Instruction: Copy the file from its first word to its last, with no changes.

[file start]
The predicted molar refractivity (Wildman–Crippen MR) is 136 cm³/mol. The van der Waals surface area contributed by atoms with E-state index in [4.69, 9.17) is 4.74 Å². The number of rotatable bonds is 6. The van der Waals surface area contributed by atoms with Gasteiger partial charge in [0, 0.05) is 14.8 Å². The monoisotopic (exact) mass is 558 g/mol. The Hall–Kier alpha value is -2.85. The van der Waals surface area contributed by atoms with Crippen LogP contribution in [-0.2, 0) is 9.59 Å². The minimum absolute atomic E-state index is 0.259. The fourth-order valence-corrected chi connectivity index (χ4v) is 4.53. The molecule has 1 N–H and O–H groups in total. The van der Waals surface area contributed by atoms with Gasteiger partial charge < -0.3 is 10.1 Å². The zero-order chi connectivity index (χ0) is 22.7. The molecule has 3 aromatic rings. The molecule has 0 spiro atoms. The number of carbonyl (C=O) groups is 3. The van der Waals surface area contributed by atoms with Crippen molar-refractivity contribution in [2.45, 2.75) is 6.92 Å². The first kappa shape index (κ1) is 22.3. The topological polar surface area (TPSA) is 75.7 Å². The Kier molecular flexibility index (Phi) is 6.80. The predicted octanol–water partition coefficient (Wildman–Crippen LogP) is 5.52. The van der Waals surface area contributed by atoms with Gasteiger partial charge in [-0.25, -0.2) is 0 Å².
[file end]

The predicted molar refractivity (Wildman–Crippen MR) is 136 cm³/mol. The van der Waals surface area contributed by atoms with E-state index in [4.69, 9.17) is 4.74 Å². The number of rotatable bonds is 6. The van der Waals surface area contributed by atoms with Gasteiger partial charge in [0, 0.05) is 14.8 Å². The monoisotopic (exact) mass is 558 g/mol. The Hall–Kier alpha value is -2.85. The van der Waals surface area contributed by atoms with Crippen LogP contribution in [-0.2, 0) is 9.59 Å². The minimum absolute atomic E-state index is 0.259. The fourth-order valence-corrected chi connectivity index (χ4v) is 4.53. The molecule has 1 N–H and O–H groups in total. The van der Waals surface area contributed by atoms with Gasteiger partial charge < -0.3 is 10.1 Å². The zero-order chi connectivity index (χ0) is 22.7. The molecule has 3 aromatic rings. The molecule has 0 spiro atoms. The number of carbonyl (C=O) groups is 3. The van der Waals surface area contributed by atoms with Crippen molar-refractivity contribution in [2.45, 2.75) is 6.92 Å². The first kappa shape index (κ1) is 22.3. The topological polar surface area (TPSA) is 75.7 Å². The Kier molecular flexibility index (Phi) is 6.80. The predicted octanol–water partition coefficient (Wildman–Crippen LogP) is 5.52. The van der Waals surface area contributed by atoms with Gasteiger partial charge in [-0.25, -0.2) is 0 Å².